Joe Matthews came into the Kellogg School of Management in 2007 with a typical financial services background: some investment banking experience at Morgan Stanley and then three years at Deloitte as a Strategy and Operations consultant. But when he graduated from the business school two years later, he found himself CEO and co-founder of Poggled, a web start-up aiming to save customers money at popular nightlife spots and events through discounted drink deals and party packages. On Thursday, October 6th, Poggled will sponsor an exclusive concert featuring popular mash-up duo The White Panda and Northwestern’s own Chet Haze at The MID. “It is our first time experimenting with doing an event and paying for some talent to perform,” Matthews said.
Matthews took some time away from his busy schedule to talk with the Northwestern Business Review about Poggled’s future and business strategy and the ups and downs of running a web start-up.
NBR: Tell me about your personal background.
Matthews: I went to Indiana University in Bloomington and then worked at Morgan Stanley for two years in investment banking. From there, I worked in consulting for a couple of years at Deloitte before going to business school at Kellogg. I co-founded Poggled in my second year at Kellogg. During my time at Kellogg, I worked part-time at an incubator in Chicago, I2A, where people with all kinds of crazy ideas would come in to apply for grants. What we would do was analyze and look for the ones that seemed good and recognized patterns of need. There are all sorts of metrics that exist and good start-ups need to recognize them.
NBR: How and when did the idea for Poggled come about?
Matthews: We started the business in March 2009. It originally started as a social network in the nightlife space. There were all sorts of applications coming out of mobile, web and social media technology. We (Matthews and co-founder Sean Strother) thought there was a big opportunity to come out of this.
NBR: What is the biggest challenge of running a web start-up?
Matthews: One of the challenges is that you have to have some hypothesis about why the world needs to be changed by your company and how you’re going to create value. No one starts a business unless they stay completely focused on it. At the same time, there are a million metrics for web businesses to track and measure. So I think there is a tension between showing people that your company is something to be pumped about and constantly improving metrics.
NBR: Tell me about Poggled’s business strategy.
Matthews: We are not a daily deals website like Groupon. Our deals are available for the entire year and customers can buy them forever. The biggest draw for Poggled is the savings. For example, I love having brunch at the Bull and Bear (one of Poggled’s featured spots) and every time someone uses the restaurant’s Poggled deal, the Bull and Bear makes money on the transaction and customers save money. We also do social parties where we send out an email to subscribers and give out deals to consistent users on Facebook. One deal is brunch for a dollar, so that user will buy the deal and go with friends, and the restaurant will make money from the other people who accompany him or her and pay full-price.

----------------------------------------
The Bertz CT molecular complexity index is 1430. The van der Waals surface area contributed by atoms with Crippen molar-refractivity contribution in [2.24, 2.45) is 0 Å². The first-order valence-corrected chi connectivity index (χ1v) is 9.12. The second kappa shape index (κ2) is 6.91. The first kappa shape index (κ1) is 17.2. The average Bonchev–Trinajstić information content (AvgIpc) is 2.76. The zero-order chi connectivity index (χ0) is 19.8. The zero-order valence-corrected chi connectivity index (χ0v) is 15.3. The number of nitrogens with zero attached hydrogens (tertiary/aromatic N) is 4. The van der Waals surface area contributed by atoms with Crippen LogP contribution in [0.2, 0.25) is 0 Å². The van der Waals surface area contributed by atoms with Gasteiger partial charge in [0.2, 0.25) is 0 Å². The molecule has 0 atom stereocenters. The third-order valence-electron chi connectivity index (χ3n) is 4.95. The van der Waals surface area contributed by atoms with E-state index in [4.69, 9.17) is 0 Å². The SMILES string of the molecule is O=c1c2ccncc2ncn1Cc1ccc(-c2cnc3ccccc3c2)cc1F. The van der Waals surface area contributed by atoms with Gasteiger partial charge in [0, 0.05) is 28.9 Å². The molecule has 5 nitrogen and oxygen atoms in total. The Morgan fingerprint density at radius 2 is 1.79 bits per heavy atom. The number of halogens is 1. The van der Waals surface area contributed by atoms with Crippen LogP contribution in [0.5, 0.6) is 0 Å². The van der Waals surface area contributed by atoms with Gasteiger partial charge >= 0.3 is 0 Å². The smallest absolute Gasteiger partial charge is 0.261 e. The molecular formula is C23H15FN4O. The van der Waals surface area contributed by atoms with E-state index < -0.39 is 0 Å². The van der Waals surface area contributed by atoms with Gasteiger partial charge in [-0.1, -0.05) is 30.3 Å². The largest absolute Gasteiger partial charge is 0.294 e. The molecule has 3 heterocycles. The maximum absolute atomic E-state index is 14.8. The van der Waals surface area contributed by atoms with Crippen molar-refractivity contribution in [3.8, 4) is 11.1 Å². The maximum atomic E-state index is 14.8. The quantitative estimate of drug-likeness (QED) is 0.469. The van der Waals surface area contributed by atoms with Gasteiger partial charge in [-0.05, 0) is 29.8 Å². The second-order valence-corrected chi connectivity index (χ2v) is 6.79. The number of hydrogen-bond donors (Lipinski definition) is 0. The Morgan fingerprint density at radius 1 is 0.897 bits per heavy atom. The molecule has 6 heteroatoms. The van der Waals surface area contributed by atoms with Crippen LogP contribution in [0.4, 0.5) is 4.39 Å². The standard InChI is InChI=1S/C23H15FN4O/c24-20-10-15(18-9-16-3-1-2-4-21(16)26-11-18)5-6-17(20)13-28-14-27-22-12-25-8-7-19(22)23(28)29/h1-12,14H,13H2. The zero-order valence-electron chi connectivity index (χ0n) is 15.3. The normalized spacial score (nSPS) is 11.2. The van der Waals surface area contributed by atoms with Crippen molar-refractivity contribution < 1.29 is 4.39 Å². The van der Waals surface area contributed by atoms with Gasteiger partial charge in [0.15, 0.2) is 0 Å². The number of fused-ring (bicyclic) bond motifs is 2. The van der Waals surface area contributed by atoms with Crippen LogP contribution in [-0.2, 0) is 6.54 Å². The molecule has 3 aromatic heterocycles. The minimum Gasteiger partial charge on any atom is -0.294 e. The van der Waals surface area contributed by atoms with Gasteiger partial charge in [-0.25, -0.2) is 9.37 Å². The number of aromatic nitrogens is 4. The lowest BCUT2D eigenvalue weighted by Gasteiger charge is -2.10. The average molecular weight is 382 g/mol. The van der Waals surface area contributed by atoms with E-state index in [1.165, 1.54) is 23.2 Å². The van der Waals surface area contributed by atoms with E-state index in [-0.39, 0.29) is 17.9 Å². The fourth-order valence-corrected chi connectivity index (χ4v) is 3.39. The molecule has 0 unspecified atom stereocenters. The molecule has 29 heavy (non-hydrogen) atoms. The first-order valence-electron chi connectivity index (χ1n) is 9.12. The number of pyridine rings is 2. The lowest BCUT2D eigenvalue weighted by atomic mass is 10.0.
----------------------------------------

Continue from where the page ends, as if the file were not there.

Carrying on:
NBR: Poggled is currently in four markets: Chicago, Denver, Milwaukee and New York. Are there any plans for expansion?
Matthews: We do have plans for expansion. Right now, we’re trying to grow as much as possible in the markets that we are currently in, prove that we are able to scale those markets and when we do that, move Poggled into new markets.
NBR: Tell me about the confidence you receive from being funded by Lightbank, which was involved in Groupon’s seed funding.
Matthews: Having Lightbank’s expertise is probably the biggest draw. They also give better pricing than a lot of other VCs (Venture Capital firms). While we give up a bigger stake in the company than we would to a different VC, having their probability of success with start-up companies is worth it.
NBR: Do you have any advice for young entrepreneurs or anybody looking to start a company?
Matthews: I think the best way to figure something out is to go do it. You have to have a passion for something if you want to make it work. Don’t make your venture just sporadic, instead go figure out what you want to do and make it count. Starting a company is not about building an empire over night.
NBR: Poggled is about going out. Where are your favorite spots to go out in Chicago?
Matthews: I love having brunch at the Bull and Bear. The Friday night parties at District are also pretty good. Our big upcoming event is The White Panda and Chet Haze at The MID and I hope to see a lot of Northwestern students there.